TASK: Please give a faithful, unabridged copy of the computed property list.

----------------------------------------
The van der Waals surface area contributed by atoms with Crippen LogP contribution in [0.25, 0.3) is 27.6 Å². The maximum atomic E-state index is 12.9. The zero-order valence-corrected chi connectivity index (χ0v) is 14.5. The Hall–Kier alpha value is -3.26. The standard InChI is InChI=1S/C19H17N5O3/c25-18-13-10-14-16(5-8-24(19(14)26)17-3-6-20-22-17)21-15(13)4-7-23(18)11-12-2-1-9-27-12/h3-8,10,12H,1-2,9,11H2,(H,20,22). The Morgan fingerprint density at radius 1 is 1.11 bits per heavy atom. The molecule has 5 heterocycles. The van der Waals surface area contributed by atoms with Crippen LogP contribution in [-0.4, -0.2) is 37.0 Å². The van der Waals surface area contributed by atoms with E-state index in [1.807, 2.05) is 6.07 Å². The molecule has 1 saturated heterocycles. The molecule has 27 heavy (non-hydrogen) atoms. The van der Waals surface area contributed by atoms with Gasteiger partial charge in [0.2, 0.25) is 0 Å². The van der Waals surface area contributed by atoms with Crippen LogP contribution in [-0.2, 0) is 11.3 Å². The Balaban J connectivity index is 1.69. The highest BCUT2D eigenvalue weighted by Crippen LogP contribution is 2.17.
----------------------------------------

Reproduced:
The van der Waals surface area contributed by atoms with Crippen LogP contribution in [0.25, 0.3) is 27.6 Å². The maximum atomic E-state index is 12.9. The zero-order valence-corrected chi connectivity index (χ0v) is 14.5. The Hall–Kier alpha value is -3.26. The standard InChI is InChI=1S/C19H17N5O3/c25-18-13-10-14-16(5-8-24(19(14)26)17-3-6-20-22-17)21-15(13)4-7-23(18)11-12-2-1-9-27-12/h3-8,10,12H,1-2,9,11H2,(H,20,22). The Morgan fingerprint density at radius 1 is 1.11 bits per heavy atom. The molecule has 5 heterocycles. The van der Waals surface area contributed by atoms with Crippen LogP contribution in [-0.4, -0.2) is 37.0 Å². The van der Waals surface area contributed by atoms with E-state index in [1.807, 2.05) is 6.07 Å². The molecule has 1 saturated heterocycles. The molecule has 27 heavy (non-hydrogen) atoms. The van der Waals surface area contributed by atoms with Gasteiger partial charge in [0.2, 0.25) is 0 Å². The van der Waals surface area contributed by atoms with Crippen LogP contribution in [-0.2, 0) is 11.3 Å². The Balaban J connectivity index is 1.69. The highest BCUT2D eigenvalue weighted by Crippen LogP contribution is 2.17.